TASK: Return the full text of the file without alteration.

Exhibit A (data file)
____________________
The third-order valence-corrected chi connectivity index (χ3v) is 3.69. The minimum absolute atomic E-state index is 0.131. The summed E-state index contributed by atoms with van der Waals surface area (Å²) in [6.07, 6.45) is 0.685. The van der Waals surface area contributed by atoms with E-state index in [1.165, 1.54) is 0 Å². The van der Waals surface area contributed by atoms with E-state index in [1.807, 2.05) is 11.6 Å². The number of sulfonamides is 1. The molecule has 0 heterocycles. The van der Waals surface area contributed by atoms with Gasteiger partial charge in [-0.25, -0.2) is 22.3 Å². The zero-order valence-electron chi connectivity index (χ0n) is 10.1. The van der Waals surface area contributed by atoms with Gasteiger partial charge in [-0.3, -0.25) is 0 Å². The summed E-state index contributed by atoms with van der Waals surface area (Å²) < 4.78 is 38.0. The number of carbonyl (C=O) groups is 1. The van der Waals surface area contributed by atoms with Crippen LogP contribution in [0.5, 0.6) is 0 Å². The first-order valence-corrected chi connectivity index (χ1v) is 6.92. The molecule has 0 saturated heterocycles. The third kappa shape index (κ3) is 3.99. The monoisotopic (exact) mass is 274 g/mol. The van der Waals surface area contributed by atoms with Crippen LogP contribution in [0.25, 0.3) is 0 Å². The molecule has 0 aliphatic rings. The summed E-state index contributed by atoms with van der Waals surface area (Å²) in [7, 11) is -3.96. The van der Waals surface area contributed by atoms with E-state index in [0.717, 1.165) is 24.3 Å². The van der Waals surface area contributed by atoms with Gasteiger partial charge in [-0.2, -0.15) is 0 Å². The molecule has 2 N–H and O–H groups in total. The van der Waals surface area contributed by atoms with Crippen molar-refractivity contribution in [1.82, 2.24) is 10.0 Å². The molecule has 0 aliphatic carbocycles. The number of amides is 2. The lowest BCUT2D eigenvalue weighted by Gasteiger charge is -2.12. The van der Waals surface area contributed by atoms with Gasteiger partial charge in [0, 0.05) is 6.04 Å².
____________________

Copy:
The third-order valence-corrected chi connectivity index (χ3v) is 3.69. The minimum absolute atomic E-state index is 0.131. The summed E-state index contributed by atoms with van der Waals surface area (Å²) in [6.07, 6.45) is 0.685. The van der Waals surface area contributed by atoms with E-state index in [1.165, 1.54) is 0 Å². The van der Waals surface area contributed by atoms with E-state index in [1.807, 2.05) is 11.6 Å². The number of sulfonamides is 1. The molecule has 0 heterocycles. The van der Waals surface area contributed by atoms with Gasteiger partial charge in [-0.25, -0.2) is 22.3 Å². The zero-order valence-electron chi connectivity index (χ0n) is 10.1. The van der Waals surface area contributed by atoms with Gasteiger partial charge in [-0.3, -0.25) is 0 Å². The summed E-state index contributed by atoms with van der Waals surface area (Å²) < 4.78 is 38.0. The number of carbonyl (C=O) groups is 1. The van der Waals surface area contributed by atoms with Crippen LogP contribution in [0.5, 0.6) is 0 Å². The first-order valence-corrected chi connectivity index (χ1v) is 6.92. The molecule has 0 saturated heterocycles. The third kappa shape index (κ3) is 3.99. The monoisotopic (exact) mass is 274 g/mol. The van der Waals surface area contributed by atoms with Crippen LogP contribution in [0.25, 0.3) is 0 Å². The molecule has 0 aliphatic rings. The summed E-state index contributed by atoms with van der Waals surface area (Å²) in [7, 11) is -3.96. The van der Waals surface area contributed by atoms with E-state index in [0.717, 1.165) is 24.3 Å². The van der Waals surface area contributed by atoms with Gasteiger partial charge in [-0.2, -0.15) is 0 Å². The molecule has 2 N–H and O–H groups in total. The van der Waals surface area contributed by atoms with Crippen molar-refractivity contribution in [1.82, 2.24) is 10.0 Å². The molecule has 0 aliphatic carbocycles. The number of amides is 2. The lowest BCUT2D eigenvalue weighted by Gasteiger charge is -2.12. The van der Waals surface area contributed by atoms with Gasteiger partial charge in [0, 0.05) is 6.04 Å².